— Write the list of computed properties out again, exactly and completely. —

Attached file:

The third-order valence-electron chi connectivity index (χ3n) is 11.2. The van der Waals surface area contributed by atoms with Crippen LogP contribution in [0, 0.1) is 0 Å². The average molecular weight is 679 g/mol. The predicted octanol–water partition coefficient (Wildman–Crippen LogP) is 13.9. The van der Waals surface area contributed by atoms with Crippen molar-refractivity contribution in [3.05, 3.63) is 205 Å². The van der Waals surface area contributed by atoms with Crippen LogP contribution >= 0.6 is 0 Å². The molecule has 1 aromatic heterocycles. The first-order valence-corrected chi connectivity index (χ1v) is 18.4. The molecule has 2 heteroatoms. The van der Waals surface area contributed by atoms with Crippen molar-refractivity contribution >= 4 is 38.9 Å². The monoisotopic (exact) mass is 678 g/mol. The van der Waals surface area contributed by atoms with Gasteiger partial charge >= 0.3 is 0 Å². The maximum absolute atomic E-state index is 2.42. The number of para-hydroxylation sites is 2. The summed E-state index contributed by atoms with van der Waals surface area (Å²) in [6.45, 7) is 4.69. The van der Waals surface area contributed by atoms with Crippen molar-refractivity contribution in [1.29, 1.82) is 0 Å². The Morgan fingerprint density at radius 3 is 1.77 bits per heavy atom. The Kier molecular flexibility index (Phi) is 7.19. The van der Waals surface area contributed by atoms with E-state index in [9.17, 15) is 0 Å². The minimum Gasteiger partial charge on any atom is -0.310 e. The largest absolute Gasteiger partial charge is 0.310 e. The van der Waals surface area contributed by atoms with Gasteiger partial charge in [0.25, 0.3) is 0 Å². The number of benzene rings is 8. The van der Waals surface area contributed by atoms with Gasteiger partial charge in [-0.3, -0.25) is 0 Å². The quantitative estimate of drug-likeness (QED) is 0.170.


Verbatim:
The third-order valence-electron chi connectivity index (χ3n) is 11.2. The van der Waals surface area contributed by atoms with Crippen LogP contribution in [0, 0.1) is 0 Å². The average molecular weight is 679 g/mol. The predicted octanol–water partition coefficient (Wildman–Crippen LogP) is 13.9. The van der Waals surface area contributed by atoms with Crippen molar-refractivity contribution in [3.05, 3.63) is 205 Å². The van der Waals surface area contributed by atoms with Crippen LogP contribution >= 0.6 is 0 Å². The molecule has 1 aromatic heterocycles. The first-order valence-corrected chi connectivity index (χ1v) is 18.4. The molecule has 2 heteroatoms. The van der Waals surface area contributed by atoms with Crippen molar-refractivity contribution >= 4 is 38.9 Å². The monoisotopic (exact) mass is 678 g/mol. The van der Waals surface area contributed by atoms with Gasteiger partial charge >= 0.3 is 0 Å². The maximum absolute atomic E-state index is 2.42. The number of para-hydroxylation sites is 2. The summed E-state index contributed by atoms with van der Waals surface area (Å²) in [6.45, 7) is 4.69. The van der Waals surface area contributed by atoms with Crippen molar-refractivity contribution in [1.29, 1.82) is 0 Å². The Morgan fingerprint density at radius 3 is 1.77 bits per heavy atom. The Kier molecular flexibility index (Phi) is 7.19. The van der Waals surface area contributed by atoms with E-state index in [9.17, 15) is 0 Å². The minimum Gasteiger partial charge on any atom is -0.310 e. The largest absolute Gasteiger partial charge is 0.310 e. The van der Waals surface area contributed by atoms with Gasteiger partial charge in [0.25, 0.3) is 0 Å². The number of benzene rings is 8. The van der Waals surface area contributed by atoms with Gasteiger partial charge in [-0.3, -0.25) is 0 Å². The quantitative estimate of drug-likeness (QED) is 0.170.